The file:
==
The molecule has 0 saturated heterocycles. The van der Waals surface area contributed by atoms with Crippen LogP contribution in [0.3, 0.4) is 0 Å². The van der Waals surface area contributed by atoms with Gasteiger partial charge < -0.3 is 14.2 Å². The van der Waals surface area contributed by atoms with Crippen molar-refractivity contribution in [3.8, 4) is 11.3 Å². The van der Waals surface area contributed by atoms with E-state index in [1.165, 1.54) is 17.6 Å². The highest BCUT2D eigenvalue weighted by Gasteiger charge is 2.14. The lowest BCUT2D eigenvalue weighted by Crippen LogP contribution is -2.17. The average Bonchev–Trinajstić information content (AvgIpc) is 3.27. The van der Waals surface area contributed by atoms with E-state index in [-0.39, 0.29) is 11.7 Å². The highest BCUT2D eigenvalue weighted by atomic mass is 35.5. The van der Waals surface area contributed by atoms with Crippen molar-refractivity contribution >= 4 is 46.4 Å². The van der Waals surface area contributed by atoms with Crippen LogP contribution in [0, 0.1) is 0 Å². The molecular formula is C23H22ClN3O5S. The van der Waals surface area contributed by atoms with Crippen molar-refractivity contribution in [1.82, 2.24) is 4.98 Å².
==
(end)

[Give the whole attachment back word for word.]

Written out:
The molecule has 0 saturated heterocycles. The van der Waals surface area contributed by atoms with Crippen LogP contribution in [0.3, 0.4) is 0 Å². The van der Waals surface area contributed by atoms with Gasteiger partial charge < -0.3 is 14.2 Å². The van der Waals surface area contributed by atoms with Crippen molar-refractivity contribution in [3.8, 4) is 11.3 Å². The van der Waals surface area contributed by atoms with E-state index in [1.165, 1.54) is 17.6 Å². The highest BCUT2D eigenvalue weighted by Gasteiger charge is 2.14. The lowest BCUT2D eigenvalue weighted by Crippen LogP contribution is -2.17. The average Bonchev–Trinajstić information content (AvgIpc) is 3.27. The van der Waals surface area contributed by atoms with E-state index in [-0.39, 0.29) is 11.7 Å². The highest BCUT2D eigenvalue weighted by atomic mass is 35.5. The van der Waals surface area contributed by atoms with Crippen molar-refractivity contribution >= 4 is 46.4 Å². The van der Waals surface area contributed by atoms with Crippen LogP contribution in [0, 0.1) is 0 Å². The molecular formula is C23H22ClN3O5S. The van der Waals surface area contributed by atoms with Crippen molar-refractivity contribution in [1.82, 2.24) is 4.98 Å².